SBF’s ex-girlfriend Caroline Ellison takes the stand as government’s star witness

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Government Exhibit 1802

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Caroline Ellison, the government’s star witness in its criminal case against the disgraced former CEO of bankrupt crypto exchange FTX, is expected to take the stand on Tuesday, as the criminal trial of Sam Bankman-Fried resumes in a downtown Manhattan courthouse.

Ellison, who ran FTX’s sister hedge fund Alameda Research, pleaded guilty in December to two counts of wire fraud, two counts of conspiracy to commit wire fraud, conspiracy to commit commodities fraud, conspiracy to commit securities fraud and conspiracy to commit money laundering.

Part of Ellison’s plea deal with the government has involved cooperating with the prosecution’s case against Bankman-Fried, similar to the arrangement struck with Gary Wang — the lesser-known co-founder of FTX and Alameda, whose cross-examination picks up at 9:30 a.m.

Ellison offers a unique view of the defendant, having been one of the company’s earliest recruits in 2017. Bankman-Fried had reportedly convinced the Stanford grad to ditch her Wall Street trading job at Jane Capital to join Alameda as a trader, back when the hedge fund was still in its original office in the San Francisco Bay area. Ellison also spent years as Bankman-Fried’s on-again, off-again girlfriend and, at times, his roommate.

Caroline Ellison, former chief executive officer of Alameda Research LLC, center, arrives at court in New York, US, on Tuesday, Oct. 10, 2023. 

Yuki Iwamura | Bloomberg | Getty Images

U.S. Attorney Thane Rehn teed up Ellison’s prospective testimony in his opening statement to the jury last week, saying that Bankman-Fried “was using her as a front” when “in reality, he was still calling the shots at Alameda.”

Rehn went on to allege in his opening that it was Bankman-Fried who had concocted a “scheme to take money from FTX and give it to Alameda” and that Ellison would share the details of how she and her former lover stole customer money from FTX and deployed that cash through Alameda.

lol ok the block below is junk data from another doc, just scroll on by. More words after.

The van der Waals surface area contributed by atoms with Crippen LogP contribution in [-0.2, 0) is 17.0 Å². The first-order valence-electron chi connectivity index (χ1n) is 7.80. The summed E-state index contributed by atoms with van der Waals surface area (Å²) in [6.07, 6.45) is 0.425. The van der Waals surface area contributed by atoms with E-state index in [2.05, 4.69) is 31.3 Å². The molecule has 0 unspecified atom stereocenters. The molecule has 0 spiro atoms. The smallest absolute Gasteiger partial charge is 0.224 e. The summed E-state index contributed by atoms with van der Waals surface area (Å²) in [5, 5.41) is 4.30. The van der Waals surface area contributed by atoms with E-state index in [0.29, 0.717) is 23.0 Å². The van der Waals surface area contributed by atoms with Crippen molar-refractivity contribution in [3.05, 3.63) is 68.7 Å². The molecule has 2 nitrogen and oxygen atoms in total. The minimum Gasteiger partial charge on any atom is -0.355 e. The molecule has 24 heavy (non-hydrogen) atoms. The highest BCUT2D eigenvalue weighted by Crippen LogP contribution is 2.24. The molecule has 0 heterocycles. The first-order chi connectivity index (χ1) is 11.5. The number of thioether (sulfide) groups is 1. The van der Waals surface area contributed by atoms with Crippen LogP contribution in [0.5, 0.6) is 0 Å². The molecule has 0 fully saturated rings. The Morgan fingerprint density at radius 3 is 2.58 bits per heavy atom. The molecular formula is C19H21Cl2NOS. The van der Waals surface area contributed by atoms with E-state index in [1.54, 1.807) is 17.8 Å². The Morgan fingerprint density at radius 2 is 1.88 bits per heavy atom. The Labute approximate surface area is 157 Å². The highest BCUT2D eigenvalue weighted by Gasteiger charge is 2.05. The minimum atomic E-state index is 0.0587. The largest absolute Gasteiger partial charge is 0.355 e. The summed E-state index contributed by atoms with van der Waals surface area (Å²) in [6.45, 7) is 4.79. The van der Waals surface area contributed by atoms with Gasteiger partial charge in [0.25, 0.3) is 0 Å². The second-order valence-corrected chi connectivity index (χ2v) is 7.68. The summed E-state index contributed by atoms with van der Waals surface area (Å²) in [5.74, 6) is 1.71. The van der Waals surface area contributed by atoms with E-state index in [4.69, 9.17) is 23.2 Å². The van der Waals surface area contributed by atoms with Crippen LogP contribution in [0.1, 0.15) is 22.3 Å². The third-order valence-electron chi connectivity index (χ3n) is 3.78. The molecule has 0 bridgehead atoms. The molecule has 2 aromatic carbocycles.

Meanwhile, Bankman-Fried’s lead defense attorney Mark Cohen spun a far different narrative in his opening remarks in court, casting Ellison as a leader who held firm control over the firm and whose leadership ultimately ran the company into the ground.

In Cohen’s recounting of events, Bankman-Fried had urged his former deputy at Alameda to “put on a hedge,” but “she didn’t do so at the time.”

Noticeably absent thus far in proceedings is the mention of Ellison’s co-CEO Sam Trabucco, who was a classmate of Bankman-Fried at MIT. Trabucco left Alameda in Aug. 2022 and has stayed relatively under the radar.

Lawyers for the U.S. Attorney’s office entered into evidence photos featuring Sam Bankman-Fried and his fellow co-workers at their shared $35 million Bahamian penthouse.

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For months, the 28-year-old has been the subject of mass speculation, as her private writings and public posts have been scrutinized by the press — and by criminal attorneys.

Ellison has tweeted about “regular amphetamine use,” reportedly journaled on Tumblr about her own exploration into polyamory, and in Michael Lewis’s new book about the rise and fall of Bankman-Fried, extensive business-like memos written by Ellison to Bankman-Fried shed new light on their beleaguered romance.

“Caroline sensed that, even as Sam promoted her to CEO of Alameda Research, he disapproved of her job performance — and she shared his opinion,” Lewis wrote in his book.

Lewis went on to share an excerpt from one of the memos that Ellison had sent to her boss and boyfriend: “It feels like I’m doing a much worse job managing Alameda than you would if you were working on it full-time,” she wrote. “I’m going to fuck up important things if you don’t step in sometimes,” continued the excerpt from Ellison’s memo shared in Lewis’s book.

The former Alameda exec had followed Bankman-Fried from California, to Hong Kong, and ultimately, to the Bahamas, as Bankman-Fried repeatedly shifted headquarters for his crypto companies. Lewis’s reporting includes speculation that Bankman-Fried’s departures from each city coincided with relationship troubles with Ellison.

In July, the New York Times published a report with private diary entries of Ellison leaked to the publication by Bankman-Fried, an act which ultimately landed him back in jail after Judge Lewis Kaplan revoked his bail for alleged witness tampering.

In a Google document from Feb. 2022 shared with the Times, Ellison wrote, “I have been feeling pretty unhappy and overwhelmed with my job…At the end of the day I can’t wait to go home and turn off my phone and have a drink and get away from it all.”

She added, “It doesn’t really feel like there’s an end in sight.”

Ellison’s insecurities both regarding her relationship with Bankman-Fried and in her role as the top leader at Alameda are chronicled extensively in Lewis’s reporting and in the leaked diary entries.

Court filings show that Ellison’s compensation paled by comparison with other executives in Bankman-Fried’s crypto empires. Of the $3.2 billion that went to the exchange’s founders and other top employees, $6 million went to Ellison, versus $587 million to FTX’s head of engineering Nishad Singh, $246 million to Wang and $2.2 billion to Bankman-Fried.



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